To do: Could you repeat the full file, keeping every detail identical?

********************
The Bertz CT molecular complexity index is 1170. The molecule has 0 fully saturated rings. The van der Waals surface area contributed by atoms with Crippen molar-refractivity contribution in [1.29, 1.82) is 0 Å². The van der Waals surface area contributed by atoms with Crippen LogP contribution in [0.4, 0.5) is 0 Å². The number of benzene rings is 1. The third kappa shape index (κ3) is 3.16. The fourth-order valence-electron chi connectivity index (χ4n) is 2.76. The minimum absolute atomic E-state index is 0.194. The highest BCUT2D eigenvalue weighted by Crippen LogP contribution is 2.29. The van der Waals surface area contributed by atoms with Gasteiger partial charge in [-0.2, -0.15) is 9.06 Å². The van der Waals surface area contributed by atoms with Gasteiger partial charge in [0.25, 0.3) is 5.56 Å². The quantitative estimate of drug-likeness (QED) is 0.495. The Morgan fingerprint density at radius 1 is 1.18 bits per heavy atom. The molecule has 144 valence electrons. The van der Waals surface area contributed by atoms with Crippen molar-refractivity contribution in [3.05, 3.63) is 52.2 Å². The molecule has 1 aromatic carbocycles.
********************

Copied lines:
The Bertz CT molecular complexity index is 1170. The molecule has 0 fully saturated rings. The van der Waals surface area contributed by atoms with Crippen molar-refractivity contribution in [1.29, 1.82) is 0 Å². The van der Waals surface area contributed by atoms with Crippen LogP contribution in [0.4, 0.5) is 0 Å². The number of benzene rings is 1. The third kappa shape index (κ3) is 3.16. The fourth-order valence-electron chi connectivity index (χ4n) is 2.76. The minimum absolute atomic E-state index is 0.194. The highest BCUT2D eigenvalue weighted by Crippen LogP contribution is 2.29. The van der Waals surface area contributed by atoms with Gasteiger partial charge in [-0.2, -0.15) is 9.06 Å². The van der Waals surface area contributed by atoms with Gasteiger partial charge in [0.25, 0.3) is 5.56 Å². The quantitative estimate of drug-likeness (QED) is 0.495. The Morgan fingerprint density at radius 1 is 1.18 bits per heavy atom. The molecule has 144 valence electrons. The van der Waals surface area contributed by atoms with Crippen molar-refractivity contribution in [3.05, 3.63) is 52.2 Å². The molecule has 1 aromatic carbocycles.